I have described for you all the behaviours that are attached to worrying. This section now concentrates on the thinking itself.
The content of the thinking and HOW the thinking is working against you.
Just to remind you worry by definition is:-
The prediction of catastrophic negative outcomes.”
A form of thinking that can only work against you. Believing that you can read the future is irrational and non-factual and yet worriers spend hours ruminating on thoughts that are not based in fact.
The new research on Worry is fantastic. With the biggest,contribution coming from the, cognitive sciences. Within this philosophy it is vital to believe, that all of the adverse and unhelpful physical, behavioural and emotional responses are controlled and created by the brain (unless in the case of physical or neurological disorders such as Parkinsons, where it is a disease process in operation.)
WHY? Because our heads are attached to our shoulders.
YES That simple! The Cognitive Behavioural therapists illustrate it this way:
This diagram provides another depiction of how the circular inter-connectedness of the essence of being human. We are all made up of our physical system, we think and have beliefs (cognition), we have emotions (mood regulation systems) and then there’s what we do (our behaviour).
Here’s an example using a diagnosis of breast cancer (My own diagnosis in 2009)
The Reality – the breast cancer diagnosis remains there. The worrying about what will happen creates anxiety, which in turn impacts on the body, exhausting and straining the immune system and your ability to cope.
You see, the reality is not the problem, reality just is. Terrible things happen to us that we cannot change. Once the diagnosis has been made and adequately verified it is part of a shocking reality that needs to be managed. When the cognitive theorists talk about the ‘problem’ they refer to the response mechanisms, not the actual event. That is described as a trigger or stimulus. Let me show you.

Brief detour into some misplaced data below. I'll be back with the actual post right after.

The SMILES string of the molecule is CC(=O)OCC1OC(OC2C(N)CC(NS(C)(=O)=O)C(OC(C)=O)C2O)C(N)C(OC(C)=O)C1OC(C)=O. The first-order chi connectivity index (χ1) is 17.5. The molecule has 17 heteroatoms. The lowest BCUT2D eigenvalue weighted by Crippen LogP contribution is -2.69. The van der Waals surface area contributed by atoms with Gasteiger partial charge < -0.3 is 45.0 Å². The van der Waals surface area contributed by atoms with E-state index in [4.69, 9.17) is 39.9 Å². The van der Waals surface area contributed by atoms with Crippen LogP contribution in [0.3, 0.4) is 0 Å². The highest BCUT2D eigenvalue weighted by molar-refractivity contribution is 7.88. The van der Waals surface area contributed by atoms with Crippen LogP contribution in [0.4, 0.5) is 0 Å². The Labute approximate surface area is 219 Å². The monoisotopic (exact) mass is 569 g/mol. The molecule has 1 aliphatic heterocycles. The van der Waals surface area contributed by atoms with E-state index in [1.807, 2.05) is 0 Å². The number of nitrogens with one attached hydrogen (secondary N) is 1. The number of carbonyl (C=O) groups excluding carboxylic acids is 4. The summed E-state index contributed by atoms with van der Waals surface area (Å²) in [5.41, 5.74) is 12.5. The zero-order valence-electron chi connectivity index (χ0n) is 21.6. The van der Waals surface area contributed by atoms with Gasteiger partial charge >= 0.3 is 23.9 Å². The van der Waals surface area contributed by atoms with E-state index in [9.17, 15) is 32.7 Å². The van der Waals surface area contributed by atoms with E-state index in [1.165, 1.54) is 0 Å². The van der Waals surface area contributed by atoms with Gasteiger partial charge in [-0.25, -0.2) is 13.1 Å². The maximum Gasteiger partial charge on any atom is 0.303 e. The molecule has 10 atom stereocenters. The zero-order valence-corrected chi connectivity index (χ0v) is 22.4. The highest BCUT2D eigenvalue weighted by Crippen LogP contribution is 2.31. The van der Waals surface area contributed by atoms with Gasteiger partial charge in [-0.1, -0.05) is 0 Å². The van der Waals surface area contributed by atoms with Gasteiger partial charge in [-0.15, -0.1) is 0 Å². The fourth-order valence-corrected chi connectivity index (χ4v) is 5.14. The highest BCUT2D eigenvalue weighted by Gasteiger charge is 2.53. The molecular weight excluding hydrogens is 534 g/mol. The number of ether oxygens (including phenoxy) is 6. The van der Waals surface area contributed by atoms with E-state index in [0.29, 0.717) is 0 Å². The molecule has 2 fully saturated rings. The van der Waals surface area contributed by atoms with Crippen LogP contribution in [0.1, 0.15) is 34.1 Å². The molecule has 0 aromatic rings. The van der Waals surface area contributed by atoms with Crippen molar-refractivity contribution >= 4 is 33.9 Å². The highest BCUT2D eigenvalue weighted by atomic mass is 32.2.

It’s as Simple as :
A (Event) + B (Cognition) = C (Response: Biology, Emotion, Behaviour)
In a Nutshell:
Something happens (external trigger) or in the case of the worrier, nothing needs to have happened (internal trigger e.g. “What if?”). You then start to think about it. As you are doing this you are thinking about the event in a certain way (evaluating the situation). How you evaluate is very much based on your conditioning and belief systems, your rules about how the world should be. Then the brain activates a set of responses, including a physical response (tension, stomach upsets) an emotional response (anger, fear, distress) along with a behavioural response, what we do (worry, drink too much, avoid people).
Yes, another circle and because of that this is how worry feeds off itself. As you can see it is the set of responses that then result in a problem. You feel bad both physically and emotionally and you end up doing things that are not helpful. This is why people go to therapists, because they feel bad and want to ‘Feel Good’ about themselves and the world. So it is the responses that the individual wants to go away. Particularly such responses as anxiety, depression, anger and irritability, to name a few.
The key to change lies in the WAY and HOW we think. Therefore, intervention takes place in the cognitions (thinking). Hence, Cognitive Behavioural Mood Therapy (CBT). Working with the thinking, to improve how someone feels physically and emotionally and to assist with problematic behaviours.
Always ask yourself:
How is this thinking helping me?
- It might never happen
- It could be worse
- Don’t make a mountain out of a molehill
- There will be a solution.
And in the words of the Dalai Lama:
“If there is a solution to a problem, there is no need to worry, and if there is no solution, there is no need to worry.”
And in the words of Gwendoline Smith:
“If all else fails take a pill.” (I’m not joking).
P.S.: Don’t forget the breathing exercise, yoga, meditation, even just going for a walk all contributes to relaxing your physical self.